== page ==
On the outside, Unicor, with its big oaks and magnolia trees, looks like it could be part of a landscaped industrial park. Step a little closer and it's clear the apparel shop lies in the middle of a medium-security federal prison in east Alabama.
The factory and those like it that employ convicted felons are at the heart of a simmering debate about whether prisons should be siphoning away jobs - at much lower wages - that could be filled by those who need them during the nation's toughest period of unemployment in decades.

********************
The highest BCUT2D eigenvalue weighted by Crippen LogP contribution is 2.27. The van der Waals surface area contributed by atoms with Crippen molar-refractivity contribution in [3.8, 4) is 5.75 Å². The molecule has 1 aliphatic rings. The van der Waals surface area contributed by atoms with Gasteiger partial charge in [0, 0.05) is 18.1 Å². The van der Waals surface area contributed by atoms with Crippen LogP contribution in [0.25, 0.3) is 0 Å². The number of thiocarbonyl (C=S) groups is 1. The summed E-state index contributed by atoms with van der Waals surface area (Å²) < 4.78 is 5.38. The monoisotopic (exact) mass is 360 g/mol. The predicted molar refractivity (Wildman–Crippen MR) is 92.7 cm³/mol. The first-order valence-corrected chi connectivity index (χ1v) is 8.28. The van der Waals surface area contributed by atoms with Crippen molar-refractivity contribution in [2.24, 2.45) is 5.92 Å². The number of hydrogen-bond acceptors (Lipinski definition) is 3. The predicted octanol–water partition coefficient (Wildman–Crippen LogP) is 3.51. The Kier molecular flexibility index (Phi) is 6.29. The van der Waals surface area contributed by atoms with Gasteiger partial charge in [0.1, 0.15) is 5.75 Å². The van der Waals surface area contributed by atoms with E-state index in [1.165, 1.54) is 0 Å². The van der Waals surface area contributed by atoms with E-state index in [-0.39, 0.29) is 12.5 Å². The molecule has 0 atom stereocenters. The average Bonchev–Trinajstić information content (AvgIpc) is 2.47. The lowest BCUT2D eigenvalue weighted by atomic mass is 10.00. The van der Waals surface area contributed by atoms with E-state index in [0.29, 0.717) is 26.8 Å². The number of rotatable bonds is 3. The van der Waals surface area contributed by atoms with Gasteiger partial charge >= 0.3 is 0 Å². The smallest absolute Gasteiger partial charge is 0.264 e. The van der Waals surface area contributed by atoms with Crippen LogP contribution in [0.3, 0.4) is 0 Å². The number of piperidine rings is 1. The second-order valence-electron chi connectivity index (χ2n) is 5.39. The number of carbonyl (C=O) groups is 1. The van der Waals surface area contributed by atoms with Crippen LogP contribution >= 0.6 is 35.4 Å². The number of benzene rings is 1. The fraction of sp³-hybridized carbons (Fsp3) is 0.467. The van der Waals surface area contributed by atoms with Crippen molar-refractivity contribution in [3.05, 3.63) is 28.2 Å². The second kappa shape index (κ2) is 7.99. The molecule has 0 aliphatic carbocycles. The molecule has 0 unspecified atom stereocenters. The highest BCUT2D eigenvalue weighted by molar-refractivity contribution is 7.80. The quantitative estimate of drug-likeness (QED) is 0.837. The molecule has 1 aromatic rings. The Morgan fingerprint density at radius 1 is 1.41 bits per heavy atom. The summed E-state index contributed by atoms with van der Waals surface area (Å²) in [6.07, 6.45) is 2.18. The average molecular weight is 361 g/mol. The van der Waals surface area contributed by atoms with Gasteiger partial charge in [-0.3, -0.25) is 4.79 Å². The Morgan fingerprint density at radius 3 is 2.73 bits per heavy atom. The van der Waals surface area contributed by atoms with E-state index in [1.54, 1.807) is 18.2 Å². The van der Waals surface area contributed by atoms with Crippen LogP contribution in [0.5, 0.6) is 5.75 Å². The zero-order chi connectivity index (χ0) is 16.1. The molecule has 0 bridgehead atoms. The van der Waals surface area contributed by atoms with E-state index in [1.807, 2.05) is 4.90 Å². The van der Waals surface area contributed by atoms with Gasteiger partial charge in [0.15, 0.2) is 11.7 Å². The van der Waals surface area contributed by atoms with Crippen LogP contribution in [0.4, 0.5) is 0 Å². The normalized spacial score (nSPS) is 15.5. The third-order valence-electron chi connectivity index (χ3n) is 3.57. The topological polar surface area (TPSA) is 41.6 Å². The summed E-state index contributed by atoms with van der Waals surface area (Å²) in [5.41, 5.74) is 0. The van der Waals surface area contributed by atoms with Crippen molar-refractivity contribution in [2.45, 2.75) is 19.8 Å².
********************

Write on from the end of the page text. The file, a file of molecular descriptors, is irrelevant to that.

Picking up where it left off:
Congressional Republicans, a handful of Democrats and private-industry critics want to clamp down on Unicor - the trade name of Federal Prison Industries.
Almost 13,000 inmates working in federal lockups around the country for a few dollars a day make everything from military uniforms to office furniture to electrical parts that are sold exclusively to federal agencies. With annual revenues that reached $900 million last year, Unicor is the federal government's 36th-largest vendor.